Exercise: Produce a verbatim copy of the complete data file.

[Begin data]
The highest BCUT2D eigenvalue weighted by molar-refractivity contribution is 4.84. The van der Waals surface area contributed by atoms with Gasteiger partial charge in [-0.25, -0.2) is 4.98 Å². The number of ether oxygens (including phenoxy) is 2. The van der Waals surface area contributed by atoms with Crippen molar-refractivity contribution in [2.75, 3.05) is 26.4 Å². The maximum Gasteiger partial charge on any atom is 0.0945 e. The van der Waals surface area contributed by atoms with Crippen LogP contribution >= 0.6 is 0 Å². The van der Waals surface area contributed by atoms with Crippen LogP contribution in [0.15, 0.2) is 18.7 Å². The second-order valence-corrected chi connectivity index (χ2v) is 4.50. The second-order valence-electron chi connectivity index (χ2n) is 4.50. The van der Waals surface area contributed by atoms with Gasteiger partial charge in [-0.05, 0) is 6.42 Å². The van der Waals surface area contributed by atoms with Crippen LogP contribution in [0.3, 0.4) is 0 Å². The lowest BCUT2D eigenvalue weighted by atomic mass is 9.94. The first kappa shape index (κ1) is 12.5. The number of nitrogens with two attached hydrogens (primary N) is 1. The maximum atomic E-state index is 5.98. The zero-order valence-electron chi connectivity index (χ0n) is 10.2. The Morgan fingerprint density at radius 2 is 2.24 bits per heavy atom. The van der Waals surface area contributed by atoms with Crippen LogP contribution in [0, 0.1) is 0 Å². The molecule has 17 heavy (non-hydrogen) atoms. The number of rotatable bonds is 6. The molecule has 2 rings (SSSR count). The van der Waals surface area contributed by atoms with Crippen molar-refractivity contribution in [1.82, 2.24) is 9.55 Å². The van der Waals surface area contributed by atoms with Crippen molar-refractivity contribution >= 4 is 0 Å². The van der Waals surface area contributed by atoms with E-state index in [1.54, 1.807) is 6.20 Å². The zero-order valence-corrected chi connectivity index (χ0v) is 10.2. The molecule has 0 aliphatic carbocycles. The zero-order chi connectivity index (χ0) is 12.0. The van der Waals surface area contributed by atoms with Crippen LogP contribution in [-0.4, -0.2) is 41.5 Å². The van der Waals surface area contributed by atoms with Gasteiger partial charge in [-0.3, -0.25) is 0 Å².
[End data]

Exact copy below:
The highest BCUT2D eigenvalue weighted by molar-refractivity contribution is 4.84. The van der Waals surface area contributed by atoms with Gasteiger partial charge in [-0.25, -0.2) is 4.98 Å². The number of ether oxygens (including phenoxy) is 2. The van der Waals surface area contributed by atoms with Crippen molar-refractivity contribution in [2.75, 3.05) is 26.4 Å². The maximum Gasteiger partial charge on any atom is 0.0945 e. The van der Waals surface area contributed by atoms with Crippen LogP contribution >= 0.6 is 0 Å². The van der Waals surface area contributed by atoms with Crippen LogP contribution in [0.15, 0.2) is 18.7 Å². The second-order valence-corrected chi connectivity index (χ2v) is 4.50. The second-order valence-electron chi connectivity index (χ2n) is 4.50. The van der Waals surface area contributed by atoms with Gasteiger partial charge in [-0.05, 0) is 6.42 Å². The van der Waals surface area contributed by atoms with Crippen LogP contribution in [0.3, 0.4) is 0 Å². The lowest BCUT2D eigenvalue weighted by atomic mass is 9.94. The first kappa shape index (κ1) is 12.5. The number of nitrogens with two attached hydrogens (primary N) is 1. The maximum atomic E-state index is 5.98. The zero-order valence-electron chi connectivity index (χ0n) is 10.2. The Morgan fingerprint density at radius 2 is 2.24 bits per heavy atom. The van der Waals surface area contributed by atoms with Crippen LogP contribution in [0, 0.1) is 0 Å². The molecule has 17 heavy (non-hydrogen) atoms. The number of rotatable bonds is 6. The molecule has 2 rings (SSSR count). The van der Waals surface area contributed by atoms with Crippen molar-refractivity contribution in [1.82, 2.24) is 9.55 Å². The van der Waals surface area contributed by atoms with Crippen molar-refractivity contribution >= 4 is 0 Å². The van der Waals surface area contributed by atoms with E-state index in [1.54, 1.807) is 6.20 Å². The zero-order valence-corrected chi connectivity index (χ0v) is 10.2. The molecule has 0 aliphatic carbocycles. The zero-order chi connectivity index (χ0) is 12.0. The van der Waals surface area contributed by atoms with Crippen LogP contribution in [-0.4, -0.2) is 41.5 Å². The van der Waals surface area contributed by atoms with Gasteiger partial charge in [-0.3, -0.25) is 0 Å².